Although there are many documented advantages of learning online, some educators still question this innovative way of teaching because of technical obstacles, because they suspect or doubt its effectiveness, or because they are unfamiliar with the approach. Indeed, the teaching considerations for an online course, versus a traditional in-residence-based course, do change by necessity because of the different learning environments.
Making traditional course material digital, converting lectures to streaming video, and assigning tests or writing assignments online are not enough to convert the full classroom experience into avirtual one.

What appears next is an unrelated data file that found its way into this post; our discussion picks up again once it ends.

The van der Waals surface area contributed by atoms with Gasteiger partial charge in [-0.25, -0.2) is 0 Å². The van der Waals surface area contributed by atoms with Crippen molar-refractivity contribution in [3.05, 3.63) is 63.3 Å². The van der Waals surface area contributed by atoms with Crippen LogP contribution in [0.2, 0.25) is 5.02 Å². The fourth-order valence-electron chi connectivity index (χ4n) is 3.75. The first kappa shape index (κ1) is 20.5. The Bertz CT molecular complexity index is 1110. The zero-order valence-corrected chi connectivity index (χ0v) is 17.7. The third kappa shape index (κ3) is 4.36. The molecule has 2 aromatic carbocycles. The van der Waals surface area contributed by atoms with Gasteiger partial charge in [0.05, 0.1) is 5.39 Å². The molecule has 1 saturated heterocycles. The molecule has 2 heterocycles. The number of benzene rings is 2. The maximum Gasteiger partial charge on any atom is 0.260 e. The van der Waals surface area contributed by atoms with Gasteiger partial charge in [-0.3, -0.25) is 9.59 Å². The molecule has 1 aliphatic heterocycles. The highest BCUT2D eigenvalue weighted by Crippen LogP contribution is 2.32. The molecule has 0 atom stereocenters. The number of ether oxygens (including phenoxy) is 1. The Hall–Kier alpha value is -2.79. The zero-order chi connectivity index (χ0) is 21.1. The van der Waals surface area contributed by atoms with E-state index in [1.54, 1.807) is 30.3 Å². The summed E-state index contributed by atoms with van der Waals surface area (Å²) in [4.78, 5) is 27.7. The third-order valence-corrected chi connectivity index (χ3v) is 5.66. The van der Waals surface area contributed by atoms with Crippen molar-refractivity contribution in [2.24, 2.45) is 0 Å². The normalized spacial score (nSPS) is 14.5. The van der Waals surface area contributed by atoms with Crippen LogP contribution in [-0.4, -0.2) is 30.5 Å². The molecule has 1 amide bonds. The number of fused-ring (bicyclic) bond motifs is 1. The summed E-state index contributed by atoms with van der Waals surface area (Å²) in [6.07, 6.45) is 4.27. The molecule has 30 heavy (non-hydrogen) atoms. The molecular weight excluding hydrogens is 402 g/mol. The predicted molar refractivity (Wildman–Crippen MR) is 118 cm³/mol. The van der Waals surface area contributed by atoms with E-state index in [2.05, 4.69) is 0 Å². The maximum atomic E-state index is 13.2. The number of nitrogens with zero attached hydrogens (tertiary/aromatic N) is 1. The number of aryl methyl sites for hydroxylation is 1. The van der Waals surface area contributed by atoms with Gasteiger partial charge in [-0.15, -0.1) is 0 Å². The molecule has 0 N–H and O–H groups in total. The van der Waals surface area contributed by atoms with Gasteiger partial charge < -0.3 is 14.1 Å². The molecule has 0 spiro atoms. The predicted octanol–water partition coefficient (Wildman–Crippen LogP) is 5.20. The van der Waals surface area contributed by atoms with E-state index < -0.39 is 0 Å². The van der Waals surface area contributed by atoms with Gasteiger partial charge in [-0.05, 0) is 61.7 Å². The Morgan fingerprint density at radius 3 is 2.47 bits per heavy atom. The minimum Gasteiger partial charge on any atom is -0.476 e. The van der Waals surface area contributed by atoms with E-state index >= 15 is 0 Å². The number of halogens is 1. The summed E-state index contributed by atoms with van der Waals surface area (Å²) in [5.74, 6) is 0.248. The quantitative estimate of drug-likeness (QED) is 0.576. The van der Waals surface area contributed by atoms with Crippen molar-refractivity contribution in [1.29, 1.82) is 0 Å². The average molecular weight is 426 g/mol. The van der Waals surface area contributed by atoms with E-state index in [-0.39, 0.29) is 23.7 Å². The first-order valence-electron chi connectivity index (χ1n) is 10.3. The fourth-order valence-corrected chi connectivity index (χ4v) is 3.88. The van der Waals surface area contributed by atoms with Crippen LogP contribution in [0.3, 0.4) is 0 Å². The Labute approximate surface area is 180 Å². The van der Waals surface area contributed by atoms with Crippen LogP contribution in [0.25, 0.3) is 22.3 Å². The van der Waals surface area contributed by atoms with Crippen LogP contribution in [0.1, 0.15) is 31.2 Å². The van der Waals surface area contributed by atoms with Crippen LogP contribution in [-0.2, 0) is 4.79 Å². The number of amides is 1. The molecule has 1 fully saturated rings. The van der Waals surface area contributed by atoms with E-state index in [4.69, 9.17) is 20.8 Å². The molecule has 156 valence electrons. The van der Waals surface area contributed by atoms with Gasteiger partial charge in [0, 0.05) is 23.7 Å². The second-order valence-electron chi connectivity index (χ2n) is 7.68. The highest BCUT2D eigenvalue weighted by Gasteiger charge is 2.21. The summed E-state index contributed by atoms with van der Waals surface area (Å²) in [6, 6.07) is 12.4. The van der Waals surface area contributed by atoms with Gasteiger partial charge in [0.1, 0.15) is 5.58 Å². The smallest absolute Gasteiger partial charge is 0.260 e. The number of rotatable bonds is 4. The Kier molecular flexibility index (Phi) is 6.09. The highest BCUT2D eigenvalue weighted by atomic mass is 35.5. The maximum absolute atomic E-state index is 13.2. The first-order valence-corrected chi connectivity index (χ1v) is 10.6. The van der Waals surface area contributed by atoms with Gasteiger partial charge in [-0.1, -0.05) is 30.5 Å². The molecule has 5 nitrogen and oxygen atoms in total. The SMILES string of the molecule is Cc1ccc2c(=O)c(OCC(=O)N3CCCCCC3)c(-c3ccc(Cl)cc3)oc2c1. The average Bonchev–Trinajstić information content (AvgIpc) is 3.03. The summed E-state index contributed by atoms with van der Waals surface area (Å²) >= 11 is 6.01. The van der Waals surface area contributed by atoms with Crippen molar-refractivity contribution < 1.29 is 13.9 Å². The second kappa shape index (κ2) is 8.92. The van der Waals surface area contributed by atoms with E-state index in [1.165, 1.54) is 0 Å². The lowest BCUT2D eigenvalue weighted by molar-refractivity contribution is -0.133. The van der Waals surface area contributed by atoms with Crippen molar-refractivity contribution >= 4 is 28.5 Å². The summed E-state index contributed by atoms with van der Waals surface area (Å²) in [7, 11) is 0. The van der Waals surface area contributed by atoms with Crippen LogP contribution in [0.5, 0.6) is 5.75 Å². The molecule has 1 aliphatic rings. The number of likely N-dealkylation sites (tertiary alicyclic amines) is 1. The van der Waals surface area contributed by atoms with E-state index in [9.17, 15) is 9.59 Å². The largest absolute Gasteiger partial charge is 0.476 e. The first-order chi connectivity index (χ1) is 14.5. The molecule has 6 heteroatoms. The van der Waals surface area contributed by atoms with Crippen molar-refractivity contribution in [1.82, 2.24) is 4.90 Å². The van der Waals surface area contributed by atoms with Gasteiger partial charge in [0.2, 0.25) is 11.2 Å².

What is lacking in the virtual setting is the dynamic interchange among students and instructors. Although their concerns are valid, in-residence educators should find solace in learning that one of the most fundamental forms of teaching, the student-peer discussion facilitated by a knowledgeable instructor, remains as valid for mature-student distance learning today as it was for Socrates. This venerable method remains effective for online students for the same reasons it works in the classroom — because the discourse among students actually builds knowledge and keeps learning focused on their needs. Online, this Socratic method of teaching, also known as a “threaded discussion” or a “forum,” is an excellent distancelearning tool. All online instructors should consider using this method.
This is a dated (2006) but highly relevant article about using threaded discussion.
It takes skill and training to keep discussions vital and thought provoking. Courses with strong discussion facilitation remain the gold standard (IMHO).